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Journal of Comparative Physiology A

, Volume 203, Issue 11, pp 915–927 | Cite as

Homing in a tropical social wasp: role of spatial familiarity, motivation and age

  • Souvik Mandal
  • Anindita Brahma
  • Raghavendra Gadagkar
Original Paper

Abstract

We captured foragers of the tropical social wasp Ropalidia marginata from their nests and displaced them at different distances and directions. Wasps displaced within their probable foraging grounds returned to their nests on the day of release although they oriented randomly upon release; however, wasps fed before release returned sooner, displaying nest-ward orientation. When displaced to places far from their nests, thus expected to be unfamiliar, only a third returned on the day of release showing nest-ward orientation; others oriented randomly and either returned on subsequent days or never. When confined within mosquito-net tents since eclosion and later released to places close to their nests (but unfamiliar), even fed wasps oriented randomly, and only older wasps returned, taking longer time. Thus, contrary to insects inhabiting less-featured landscapes, R. marginata foragers appear to have thorough familiarity with their foraging grounds that enables them to orient and home efficiently after passive displacement. Their initial orientation is, however, determined by an interaction of the information acquired from surrounding landscape and their physiological motivation. With age, they develop skills to home from unfamiliar places. Homing behaviour in insects appears to be influenced by evolutionarily conserved mechanisms and the landscape in which they have evolved.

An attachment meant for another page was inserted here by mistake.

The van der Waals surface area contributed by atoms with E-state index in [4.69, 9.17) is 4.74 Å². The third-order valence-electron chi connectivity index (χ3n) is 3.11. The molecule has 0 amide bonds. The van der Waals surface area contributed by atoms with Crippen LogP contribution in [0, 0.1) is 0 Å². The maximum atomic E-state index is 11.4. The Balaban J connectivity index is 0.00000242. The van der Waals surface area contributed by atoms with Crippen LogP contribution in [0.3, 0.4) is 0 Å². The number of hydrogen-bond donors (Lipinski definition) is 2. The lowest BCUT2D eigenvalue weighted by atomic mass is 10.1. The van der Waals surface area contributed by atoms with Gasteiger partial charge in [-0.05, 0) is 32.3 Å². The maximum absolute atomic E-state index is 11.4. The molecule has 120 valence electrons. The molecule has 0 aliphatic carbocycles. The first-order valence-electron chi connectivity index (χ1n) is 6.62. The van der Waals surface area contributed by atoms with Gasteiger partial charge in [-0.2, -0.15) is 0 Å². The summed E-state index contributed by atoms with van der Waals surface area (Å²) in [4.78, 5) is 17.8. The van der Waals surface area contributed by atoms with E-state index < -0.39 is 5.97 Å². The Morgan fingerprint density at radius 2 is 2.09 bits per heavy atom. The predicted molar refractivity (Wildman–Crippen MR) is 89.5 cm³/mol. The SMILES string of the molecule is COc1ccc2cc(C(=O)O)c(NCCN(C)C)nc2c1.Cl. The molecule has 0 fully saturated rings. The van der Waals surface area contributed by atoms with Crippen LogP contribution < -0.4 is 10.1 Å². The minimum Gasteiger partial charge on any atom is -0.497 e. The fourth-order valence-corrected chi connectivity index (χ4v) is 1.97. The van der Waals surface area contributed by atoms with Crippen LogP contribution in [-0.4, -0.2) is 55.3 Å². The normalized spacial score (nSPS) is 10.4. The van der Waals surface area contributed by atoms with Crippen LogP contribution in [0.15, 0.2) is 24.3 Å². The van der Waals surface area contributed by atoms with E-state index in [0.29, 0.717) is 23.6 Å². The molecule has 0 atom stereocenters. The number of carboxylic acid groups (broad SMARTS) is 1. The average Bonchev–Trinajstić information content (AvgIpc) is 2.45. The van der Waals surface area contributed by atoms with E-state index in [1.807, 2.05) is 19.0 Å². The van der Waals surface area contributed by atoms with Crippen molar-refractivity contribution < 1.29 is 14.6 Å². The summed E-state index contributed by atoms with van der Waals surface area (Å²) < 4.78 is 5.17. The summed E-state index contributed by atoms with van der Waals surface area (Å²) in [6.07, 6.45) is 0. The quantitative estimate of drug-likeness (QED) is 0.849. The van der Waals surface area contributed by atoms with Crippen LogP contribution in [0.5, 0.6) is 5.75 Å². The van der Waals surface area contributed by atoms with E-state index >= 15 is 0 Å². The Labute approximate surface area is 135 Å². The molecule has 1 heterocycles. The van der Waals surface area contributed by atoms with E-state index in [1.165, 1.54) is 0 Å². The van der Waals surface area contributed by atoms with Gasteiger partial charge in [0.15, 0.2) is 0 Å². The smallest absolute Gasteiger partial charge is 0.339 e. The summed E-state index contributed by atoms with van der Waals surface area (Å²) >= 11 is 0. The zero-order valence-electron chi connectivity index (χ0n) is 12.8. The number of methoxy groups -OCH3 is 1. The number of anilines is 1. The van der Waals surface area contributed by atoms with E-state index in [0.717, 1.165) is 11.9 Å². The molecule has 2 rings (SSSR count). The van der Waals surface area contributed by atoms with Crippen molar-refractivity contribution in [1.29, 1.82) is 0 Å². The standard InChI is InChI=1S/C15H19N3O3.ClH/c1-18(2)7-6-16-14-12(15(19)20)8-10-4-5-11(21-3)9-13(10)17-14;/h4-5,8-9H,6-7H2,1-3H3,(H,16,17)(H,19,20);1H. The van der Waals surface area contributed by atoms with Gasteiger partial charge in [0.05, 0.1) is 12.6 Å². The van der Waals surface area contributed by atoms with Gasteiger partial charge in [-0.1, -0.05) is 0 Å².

Keywords

Ropalidia marginata Social wasp Hymenoptera Spatial familiarity Homing 

Notes

Acknowledgements

We thank Kavita Isvaran and Diptarup Nandi for their help with statistical analyses, and Thomas S. Collett for many helpful discussions. We thank the Department of Science and Technology, Department of Biotechnology, Ministry of Environment and Forests, and Council of Scientific and Industrial Research, Government of India, for financial assistance (to RG).

Author contribution

SM and RG designed the study, SM and AB conducted the study, SM analysed the data and SM and RG co-wrote the paper.

Compliance with ethical standards

Ethical standards

This article does not contain any study with human participants performed by any of the authors. All applicable international, national, and/or institutional guidelines for the care and use of animals were followed.

Conflict of interest

The authors declare that they have no conflict of interest.

Supplementary material

359_2017_1202_MOESM1_ESM.docx (2.7 mb)
Supplementary material 1 (DOCX 2745 kb)

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Copyright information

© Springer-Verlag GmbH Germany 2017

Authors and Affiliations

  1. 1.Division of Biological Sciences, Centre for Ecological SciencesIndian Institute of ScienceBangaloreIndia

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